Pope Coming to U.S.; Washington Post Responds by Interviewing Naysayers
From The Washington Post:
... [The Pope's] visit will be of high interest, analysts said yesterday.(emphasis and editorial commentary added)
"This is America. [ED.: As if that somehow makes a difference? Someone remind me again who it is that's most guilty of pushing the notion of "American exceptionalism". Hint: it ain't conservative Catholics, as is often implied.] People will be asking questions about why he didn't go to Boston, looking for him to say something about the sex-abuse scandal, something that relates to them pastorally, [like] why don't they have enough priests? Why can't laypeople do more?" said David Gibson, a longtime religion reporter and author of "The Rule of Benedict: Pope Benedict XVI and His Battle With the Modern World."
"He isn't going to address that agenda. He'll just say: 'Pray harder.'" [ED.: As between addressing someone's "agenda" and admonishing the faithful to pray, I think most Catholics would prefer the latter every time.]
"All of my colleagues who teach at Catholic colleges and universities will be listening carefully to see if he talks about orthodoxy among those who teach theology," said Paul Lakeland, chair of Catholic Studies at Fairfield University. [ED.: The question is how they will respond if he does.]
William D'Antonio, a sociologist at the Life Cycle Institute at Catholic University, said surveys of U.S. Catholics since 1987 show they are increasingly distancing themselves from Vatican teachings [ED.: Got that? Not "Church" teachings - as in what the Church has taught for 2000 years, but rather "Vatican" teachings, as in what those "old men" in Rome try to impose on us.], but he did not see that as a plain rejection of the pope.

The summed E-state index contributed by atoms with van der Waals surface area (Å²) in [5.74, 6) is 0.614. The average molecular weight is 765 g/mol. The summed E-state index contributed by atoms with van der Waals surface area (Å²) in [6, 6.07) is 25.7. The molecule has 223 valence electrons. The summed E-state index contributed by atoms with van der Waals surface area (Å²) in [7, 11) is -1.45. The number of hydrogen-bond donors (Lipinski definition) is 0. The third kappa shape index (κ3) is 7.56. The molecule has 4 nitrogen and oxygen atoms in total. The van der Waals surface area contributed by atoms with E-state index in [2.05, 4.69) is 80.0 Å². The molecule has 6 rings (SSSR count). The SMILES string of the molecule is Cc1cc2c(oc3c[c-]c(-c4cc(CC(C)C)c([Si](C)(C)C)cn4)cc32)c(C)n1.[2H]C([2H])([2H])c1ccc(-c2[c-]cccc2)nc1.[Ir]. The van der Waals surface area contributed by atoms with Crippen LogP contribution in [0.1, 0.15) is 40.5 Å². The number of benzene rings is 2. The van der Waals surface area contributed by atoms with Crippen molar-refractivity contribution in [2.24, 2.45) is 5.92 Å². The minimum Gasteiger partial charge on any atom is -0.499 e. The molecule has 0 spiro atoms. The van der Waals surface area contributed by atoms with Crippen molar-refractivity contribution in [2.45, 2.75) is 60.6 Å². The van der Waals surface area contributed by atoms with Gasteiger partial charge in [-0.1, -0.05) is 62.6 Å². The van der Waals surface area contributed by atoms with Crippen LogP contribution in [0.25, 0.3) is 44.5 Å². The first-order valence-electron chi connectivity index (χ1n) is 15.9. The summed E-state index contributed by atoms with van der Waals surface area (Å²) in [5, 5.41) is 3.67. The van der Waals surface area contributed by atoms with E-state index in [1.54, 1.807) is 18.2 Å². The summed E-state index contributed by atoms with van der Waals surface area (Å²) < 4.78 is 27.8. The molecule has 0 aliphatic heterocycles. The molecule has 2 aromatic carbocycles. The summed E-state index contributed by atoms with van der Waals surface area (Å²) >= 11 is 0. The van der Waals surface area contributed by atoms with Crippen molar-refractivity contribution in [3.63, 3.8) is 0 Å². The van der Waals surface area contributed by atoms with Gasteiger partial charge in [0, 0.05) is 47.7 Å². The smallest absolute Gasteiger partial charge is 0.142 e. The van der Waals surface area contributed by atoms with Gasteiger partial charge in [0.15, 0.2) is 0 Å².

"I think they are looking to their consciences versus obedience to authority," he said yesterday. They will probably want to see and hear Benedict when he visits because "they look to his personal holiness" and his teachings on social justice. "To the degree which he'll speak about poverty, conflict and war, he'll receive a very positive reception."
Mark Stricherz, writing at Inside Catholic, responded to the Post article - specifically that last quote above:
... In 0ther words, if the Pope talks about building a culture of life, he will receive a chilly reception from Washington-area Catholics. So just tell them what they want to hear.Elizabeth Scalia, also writing at Inside Catholic, had this reaction:
Let's skip the empirical question of whether Dr. Antonio is correct. The whole assumption behind this paragraph is, well, un-pastoral and un-Christian. Should the shepherd not tell his flock how they have strayed? Imagine if a Pope had arrived in early 19th-century Washington and avoided preaching against slavery...
I remember during and after John Paul II's funeral, listening to Richard O' Brien [ED.: McBrien], Joan Chittister and Christiane Amanpour blithely opining that "the next pope will have to move the church into the 21st century and come to his senses on homosexuality, divorce, abortion and female ordination." They repeated the mantra so often they sounded almost robotic. And their horror when Benedict was elected! (Can anyone forget Tina Brown's incredible, bigoted response to it?)My Comments:
It all comes down to AmChurch knows better than MaChurch, right?
As an aside, I must confess to being filled with a sense of Ratzenfreude every time I read that Tina Brown piece to which Elizabeth Scalia links.